Built in 1816 for a banker, shipping merchant and slave trader, the family moved in with 9 enslaved men, women and children. A decrease in prosperity cause them to sell up and the bank owned the property for a number of years. In 1830, the then mayor of Savannah, George Owens, bought the house and moved in with his wife and 6 children. Owens was also a lawyer and planter as well as a politician. Over the years he kept 9 -15 enslaved people here and held almost 400 in bondage on his plantations. His last descendant to live in the house was his granddaughter Margaret Gray Thomas. She willed the house to be run as a museum.
From the back of the house, you can see the building at the end of the garden which was divided into a carriage house and slave quarters. This was where the enslaved men, women and children who maintained the family home were housed. After the Civil War, the space became servant’s quarters, housing many of the same people.
The garden was originally a work yard which probably had hanging laundry, a small kitchen garden and livestock. There was an outside loo in the corner. As household tasks became more mechanised over the decades, less outdoor space was needed and the gardens evolved.
In the main house, public rooms downstairs were meant to impress. Upstairs was private. At basement level was the kitchen, bathing room and the most unique feature of the house – the indoor plumbing system.
Your ticket to the Owens-Thomas House includes admission to Telfair Academy. This is the oldest public art museum in the south and presents a collection of fine art and beautiful rooms.
The museum is home to the iconic Bird Girl statue. 4 statues were made from the original plaster cast but the most famous was bought by a family in Savannah who placed it at their family plot in nearby Bonaventure Cemetery. In 1994, the statue achieved fame when it graced the cover of John Berendt’s bestseller Midnight in the Garden of Good and Evil. It brought so much traffic to the cemetery that the statue was relocated.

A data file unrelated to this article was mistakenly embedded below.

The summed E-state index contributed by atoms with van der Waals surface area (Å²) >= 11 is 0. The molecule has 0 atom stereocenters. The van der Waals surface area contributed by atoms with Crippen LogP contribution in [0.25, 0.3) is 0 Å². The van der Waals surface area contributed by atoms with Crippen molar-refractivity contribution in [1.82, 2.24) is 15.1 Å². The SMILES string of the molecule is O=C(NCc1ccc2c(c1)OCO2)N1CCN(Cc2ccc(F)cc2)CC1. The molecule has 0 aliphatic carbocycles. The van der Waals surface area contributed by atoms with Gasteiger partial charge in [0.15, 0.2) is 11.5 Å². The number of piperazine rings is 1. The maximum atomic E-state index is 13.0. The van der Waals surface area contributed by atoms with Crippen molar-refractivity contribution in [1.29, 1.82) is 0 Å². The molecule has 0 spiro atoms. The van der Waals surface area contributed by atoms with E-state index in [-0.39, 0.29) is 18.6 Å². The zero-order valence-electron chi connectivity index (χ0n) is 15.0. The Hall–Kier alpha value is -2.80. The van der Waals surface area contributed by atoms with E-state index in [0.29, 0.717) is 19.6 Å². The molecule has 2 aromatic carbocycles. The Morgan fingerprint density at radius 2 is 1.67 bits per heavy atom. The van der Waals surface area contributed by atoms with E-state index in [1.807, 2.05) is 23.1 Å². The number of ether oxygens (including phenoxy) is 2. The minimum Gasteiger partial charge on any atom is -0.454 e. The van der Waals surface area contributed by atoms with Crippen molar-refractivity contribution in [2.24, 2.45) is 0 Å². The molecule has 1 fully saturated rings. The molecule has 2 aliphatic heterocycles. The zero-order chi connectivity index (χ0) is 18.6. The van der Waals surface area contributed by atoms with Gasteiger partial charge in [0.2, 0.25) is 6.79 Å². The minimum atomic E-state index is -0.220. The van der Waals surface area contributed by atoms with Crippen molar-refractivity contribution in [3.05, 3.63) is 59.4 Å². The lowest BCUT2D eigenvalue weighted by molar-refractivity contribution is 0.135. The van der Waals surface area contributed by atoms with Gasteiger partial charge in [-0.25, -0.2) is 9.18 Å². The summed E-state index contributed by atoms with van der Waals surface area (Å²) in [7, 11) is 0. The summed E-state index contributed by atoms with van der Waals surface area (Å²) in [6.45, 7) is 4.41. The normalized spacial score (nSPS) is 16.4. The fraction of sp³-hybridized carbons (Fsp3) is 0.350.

The Cathedral of St. John the Baptist
You won’t miss this on the skyline – the twin spires make it easy to find. The church was founded in 1700 by the first French Colonists. The original building was destroyed by fire – this one dates to back 1874. You can take a self guided tour of the French-Gothic building and enjoy the Italian marble, Austrian stained glass and Persian rugs.
Independent Presbyterian Church
Q. Whats wrong with the clock?
A. The Roman 4 should read IV!
Colonial Park Cemetery
This is one of the most visited sites in the historic district. From the first burial in 1750, it served as the city’s main cemetery until 1853. The tall wrought iron railings surround 100’s of gravestones but are there over 10,000 graves – the cemetery actually extends beyond the walls and some of the dead are interred under neighbouring streets.
The exact number of people buried in this mass grave is rumoured to be 666 – much to the delight of the ghost tour companies!!!
This 30 acre city park is home to one of the most photographed sights – the Forsyth Fountain. Erected in 1858, the cast iron fountain, designed to resemble the grand water features of Europe, is not however unique. Dubbed the ‘mail order fountain’, it really was ordered from a catalogue (Model No.5, Illustrated Catalogue of Ornamental Iron Work, $2200) and there are similar structures in New York, France and Peru!
The park, which is very popular with locals and visitors alike, features a playground, basketball and tennis courts and a Saturday farmers market.
This district offers 4 blocks of shops, restaurants and galleries in former grain warehouses.
Its always 5.00pm somewhere! Savannah is one of the few cities in the US where you can legally walk around downtown with your cocktail.
Old City Exchange Bell